What about how this is going to look if you’re usually the one knocking ‘em back and lining up the shots for your friends? My tips will help you figure this out. If anyone thinks you’re not ‘cool’ because you can’t ‘let loose’, know that you’ll be the one who looks cool when you’re up and at ‘em for your morning routine and they are still colorless with their head in the toilet bowl. (Possibly the best case scenario for them given what could have happened after having way too many and gripping the steering wheel all the way home.)
12 TIPS TO MANAGE YOUR DRINKING
- What do you plan on drinking? If you plan on social drinking, what is your limit of alcoholic drinks? Be specific, set an intention. If you plan on abstaining completely write this down also.
- Plan a refusal skill. This means plan on what to say or do when someone offers you a drink or puts one in your hand. Again, write out what you will say and do.
- Write out a comeback. What will you say or do when you experience peer pressure to drink? For example: being ridiculed for being sober, being told you are a square, being told you can’t handle it, being called a ‘pussy’. How will you handle these insults?
- If utilizing a harm reduction plan, which means managing your drinking, make sure you have food before you drink and/or while you are drinking your specified amount of drinks.
- Alternate your drinks with water or pop.
- Write down thoughts you anticipate having if you plan on abstaining or cutting back. Common thoughts are “I’m missing out” and “I look weird not drinking”. Try to write down a reframe that rings true.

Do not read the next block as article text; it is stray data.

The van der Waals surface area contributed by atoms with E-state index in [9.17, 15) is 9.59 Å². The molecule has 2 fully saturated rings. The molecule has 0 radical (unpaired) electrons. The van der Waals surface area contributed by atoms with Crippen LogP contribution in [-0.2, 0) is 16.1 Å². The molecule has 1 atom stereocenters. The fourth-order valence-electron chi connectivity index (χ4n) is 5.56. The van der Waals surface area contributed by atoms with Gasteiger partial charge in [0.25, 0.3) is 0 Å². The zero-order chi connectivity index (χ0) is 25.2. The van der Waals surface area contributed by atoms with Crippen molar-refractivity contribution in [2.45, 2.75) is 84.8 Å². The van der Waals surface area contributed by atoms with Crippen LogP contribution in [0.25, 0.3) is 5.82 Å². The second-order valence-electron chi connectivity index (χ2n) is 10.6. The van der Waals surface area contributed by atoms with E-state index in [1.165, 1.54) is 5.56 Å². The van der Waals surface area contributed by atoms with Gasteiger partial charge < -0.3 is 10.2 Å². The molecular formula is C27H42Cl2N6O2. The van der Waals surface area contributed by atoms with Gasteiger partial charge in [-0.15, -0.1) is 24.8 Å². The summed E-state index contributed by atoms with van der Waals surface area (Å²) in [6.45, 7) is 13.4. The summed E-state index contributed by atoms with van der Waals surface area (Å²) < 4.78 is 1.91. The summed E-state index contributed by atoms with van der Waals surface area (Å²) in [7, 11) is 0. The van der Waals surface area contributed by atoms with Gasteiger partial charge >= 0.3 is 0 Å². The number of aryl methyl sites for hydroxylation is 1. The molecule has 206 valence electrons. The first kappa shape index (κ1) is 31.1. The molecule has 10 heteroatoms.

- Know what your triggers are over the holiday season that have you reaching for a drink. (Stress, loneliness, needing to feel more relaxed in social situations, boredom.) Address each trigger with a plan that doesn’t include dousing your body with alcohol.
- Never, ever take your vehicle if you plan on drinking or think you might. You may have been drinking and driving for years, but don’t become a part of those DUI and death statistics. Save extra money for an Uber, walk, or tag along with a sober friend.
- List the consequences you have experienced so far because of drinking. List consequences you worry about in the future. Is it worth it?
- Make a list of ways your life will improve overall if you manage your alcohol use. If this is only a problem for you this holiday, list what you will miss out on this holiday because of binge drinking.
- When you look at #9 (consequences for drinking) and #10 (advantages of managing this), what would you tell your best friend to do?
- Plan ahead – cope ahead. Stock up on sensational, sensory treats that don’t include alcohol. Make sure they are available at gatherings and take them with you if it’s a BYOB party. Mix cherry juice, cranberry juice, or pomegranate juice with soda water, and add maraschino cherries. Serve it to yourself in a fabulous glass. Add oranges, lemons, and limes to your favorite soda. Serve over lots of ice. Drink NA beer.